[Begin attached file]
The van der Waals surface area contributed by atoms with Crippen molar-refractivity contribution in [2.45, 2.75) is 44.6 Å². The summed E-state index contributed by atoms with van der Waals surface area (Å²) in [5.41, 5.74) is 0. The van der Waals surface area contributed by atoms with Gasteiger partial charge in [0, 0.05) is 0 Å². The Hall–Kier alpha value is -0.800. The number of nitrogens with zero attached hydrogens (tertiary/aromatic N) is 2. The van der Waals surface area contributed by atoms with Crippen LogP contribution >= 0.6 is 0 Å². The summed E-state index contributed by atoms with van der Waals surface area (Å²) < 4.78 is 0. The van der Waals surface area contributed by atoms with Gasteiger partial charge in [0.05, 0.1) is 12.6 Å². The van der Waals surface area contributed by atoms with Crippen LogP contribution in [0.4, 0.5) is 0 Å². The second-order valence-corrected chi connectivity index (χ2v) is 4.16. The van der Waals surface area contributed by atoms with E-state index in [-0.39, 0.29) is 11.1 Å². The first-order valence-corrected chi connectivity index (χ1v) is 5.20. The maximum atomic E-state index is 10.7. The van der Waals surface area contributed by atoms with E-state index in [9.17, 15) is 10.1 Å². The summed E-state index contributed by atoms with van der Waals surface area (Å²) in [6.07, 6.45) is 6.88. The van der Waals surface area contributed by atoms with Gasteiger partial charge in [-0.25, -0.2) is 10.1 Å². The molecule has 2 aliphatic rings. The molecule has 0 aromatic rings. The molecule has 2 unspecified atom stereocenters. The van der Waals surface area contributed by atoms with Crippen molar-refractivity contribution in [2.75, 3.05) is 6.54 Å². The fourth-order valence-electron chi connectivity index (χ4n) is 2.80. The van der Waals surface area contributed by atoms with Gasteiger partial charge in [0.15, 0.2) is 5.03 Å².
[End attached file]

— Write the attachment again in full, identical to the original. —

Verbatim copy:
The van der Waals surface area contributed by atoms with Crippen molar-refractivity contribution in [2.45, 2.75) is 44.6 Å². The summed E-state index contributed by atoms with van der Waals surface area (Å²) in [5.41, 5.74) is 0. The van der Waals surface area contributed by atoms with Gasteiger partial charge in [0, 0.05) is 0 Å². The Hall–Kier alpha value is -0.800. The number of nitrogens with zero attached hydrogens (tertiary/aromatic N) is 2. The van der Waals surface area contributed by atoms with Crippen LogP contribution >= 0.6 is 0 Å². The summed E-state index contributed by atoms with van der Waals surface area (Å²) < 4.78 is 0. The van der Waals surface area contributed by atoms with Gasteiger partial charge in [0.05, 0.1) is 12.6 Å². The van der Waals surface area contributed by atoms with Crippen LogP contribution in [0.4, 0.5) is 0 Å². The second-order valence-corrected chi connectivity index (χ2v) is 4.16. The van der Waals surface area contributed by atoms with E-state index in [-0.39, 0.29) is 11.1 Å². The first-order valence-corrected chi connectivity index (χ1v) is 5.20. The maximum atomic E-state index is 10.7. The van der Waals surface area contributed by atoms with E-state index in [9.17, 15) is 10.1 Å². The summed E-state index contributed by atoms with van der Waals surface area (Å²) in [6.07, 6.45) is 6.88. The van der Waals surface area contributed by atoms with Gasteiger partial charge in [-0.25, -0.2) is 10.1 Å². The molecule has 2 aliphatic rings. The molecule has 0 aromatic rings. The molecule has 2 unspecified atom stereocenters. The van der Waals surface area contributed by atoms with Crippen molar-refractivity contribution in [2.75, 3.05) is 6.54 Å². The fourth-order valence-electron chi connectivity index (χ4n) is 2.80. The van der Waals surface area contributed by atoms with Gasteiger partial charge in [0.15, 0.2) is 5.03 Å².